Oh, and she is entering as the first new female character to greet the ensemble in a year or so since Diana Millay. (Yes, I realized that I left out Grayson Hall. Sorry…? I read that as a testament to the strange gender neutrality of the part.) That’s a good point of comparison. Millay entered into a tight ensemble of women, each of whom had a distinct identity and place in the storytelling. And I know, it’s just me, but she never really fit. I mean, she was fine as far flaming fire spirit women go. But Millay kind of feels like an intruder into the pre-established chemistry of the show, and it’s an alienness that benefits the storytelling. 

With that as the only basis of comparison, Lara Parker gets to work. Given the results, I imagine that the last words a stagehand heard from her before she made her first entrance were, “Think that’s a tall order? Hold my daiquiri,” as an invisible timpani began its roll. 

Is she nervous? Is she confident? It doesn’t matter. The moment the camera records her, she transforms the program with a beauty, sense of truth, intelligence, eroticism, and dark integrity that feel absolutely real and wholly unique in television. The casting of Lara Parker was the single most important decision Dan Curtis ever made. Not to slight Jonathan Frid, but his job was made easier than you might think by the costume and the lyrical writing and the props and the old house set and the fact that he is playing a vampire. But who made the badass a badass? This challenge is far more sophisticated. And Lara Parker had no fangs (at this point). Her costume had to represent 18th-century refinement with a dishwater lack of glamour. Did she get an Inverness cape? Did she get a cool ring and a nifty cane? No. She got a handkerchief and Jeffersonian G.I. Joe. All of the power that she mustered had to come from within. And although she manifests no such abilities in this episode, the potential energy is clearly there. I think that’s true for viewers even if they somehow missed the context laid out in conversation over 1967.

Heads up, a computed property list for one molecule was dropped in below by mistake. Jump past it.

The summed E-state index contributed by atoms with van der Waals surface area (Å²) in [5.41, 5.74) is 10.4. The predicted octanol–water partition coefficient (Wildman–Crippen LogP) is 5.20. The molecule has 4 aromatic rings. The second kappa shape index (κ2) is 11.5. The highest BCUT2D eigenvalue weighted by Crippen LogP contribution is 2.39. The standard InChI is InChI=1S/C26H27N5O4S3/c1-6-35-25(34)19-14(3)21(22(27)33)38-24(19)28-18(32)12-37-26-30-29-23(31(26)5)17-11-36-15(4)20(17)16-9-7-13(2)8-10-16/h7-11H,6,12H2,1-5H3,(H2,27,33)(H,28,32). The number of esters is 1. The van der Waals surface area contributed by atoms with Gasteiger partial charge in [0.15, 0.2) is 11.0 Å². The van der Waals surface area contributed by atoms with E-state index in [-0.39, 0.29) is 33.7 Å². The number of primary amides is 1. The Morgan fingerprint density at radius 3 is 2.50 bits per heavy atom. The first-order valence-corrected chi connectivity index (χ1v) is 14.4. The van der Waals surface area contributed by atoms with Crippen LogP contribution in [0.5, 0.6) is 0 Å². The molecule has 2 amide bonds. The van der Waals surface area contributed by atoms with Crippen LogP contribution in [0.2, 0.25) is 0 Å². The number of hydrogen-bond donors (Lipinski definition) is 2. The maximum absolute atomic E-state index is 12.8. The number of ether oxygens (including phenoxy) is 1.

Now we know why Barnabas became what he… will be? And with that, we know that the story can be told. It’s clear why Barnabas fell in love with this woman and her unique mix of capable strength, diplomacy, and emotional honesty. With that established, there is it last a pilot at the stick of this plane. That build-up actually meant something. The program has an actor who can make us believe that we are witnessing history rather than a reenactment.